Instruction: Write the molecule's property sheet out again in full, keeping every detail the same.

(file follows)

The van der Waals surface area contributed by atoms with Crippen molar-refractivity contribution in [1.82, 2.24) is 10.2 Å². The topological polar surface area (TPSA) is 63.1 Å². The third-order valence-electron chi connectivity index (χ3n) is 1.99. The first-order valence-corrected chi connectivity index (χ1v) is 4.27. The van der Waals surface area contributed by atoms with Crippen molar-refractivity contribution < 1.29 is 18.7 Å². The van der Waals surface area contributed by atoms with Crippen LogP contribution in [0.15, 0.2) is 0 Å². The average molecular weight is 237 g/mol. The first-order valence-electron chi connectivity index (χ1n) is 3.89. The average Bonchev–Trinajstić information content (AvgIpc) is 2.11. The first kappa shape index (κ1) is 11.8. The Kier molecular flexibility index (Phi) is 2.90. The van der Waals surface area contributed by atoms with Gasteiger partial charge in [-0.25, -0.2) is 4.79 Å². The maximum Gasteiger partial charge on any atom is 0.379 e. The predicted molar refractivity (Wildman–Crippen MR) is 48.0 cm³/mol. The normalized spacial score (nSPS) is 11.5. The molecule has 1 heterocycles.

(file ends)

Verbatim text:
The van der Waals surface area contributed by atoms with Crippen molar-refractivity contribution in [1.82, 2.24) is 10.2 Å². The topological polar surface area (TPSA) is 63.1 Å². The third-order valence-electron chi connectivity index (χ3n) is 1.99. The first-order valence-corrected chi connectivity index (χ1v) is 4.27. The van der Waals surface area contributed by atoms with Crippen molar-refractivity contribution < 1.29 is 18.7 Å². The van der Waals surface area contributed by atoms with Crippen LogP contribution in [0.15, 0.2) is 0 Å². The average molecular weight is 237 g/mol. The first-order valence-electron chi connectivity index (χ1n) is 3.89. The average Bonchev–Trinajstić information content (AvgIpc) is 2.11. The first kappa shape index (κ1) is 11.8. The Kier molecular flexibility index (Phi) is 2.90. The van der Waals surface area contributed by atoms with Gasteiger partial charge in [-0.25, -0.2) is 4.79 Å². The maximum Gasteiger partial charge on any atom is 0.379 e. The predicted molar refractivity (Wildman–Crippen MR) is 48.0 cm³/mol. The normalized spacial score (nSPS) is 11.5. The molecule has 1 heterocycles.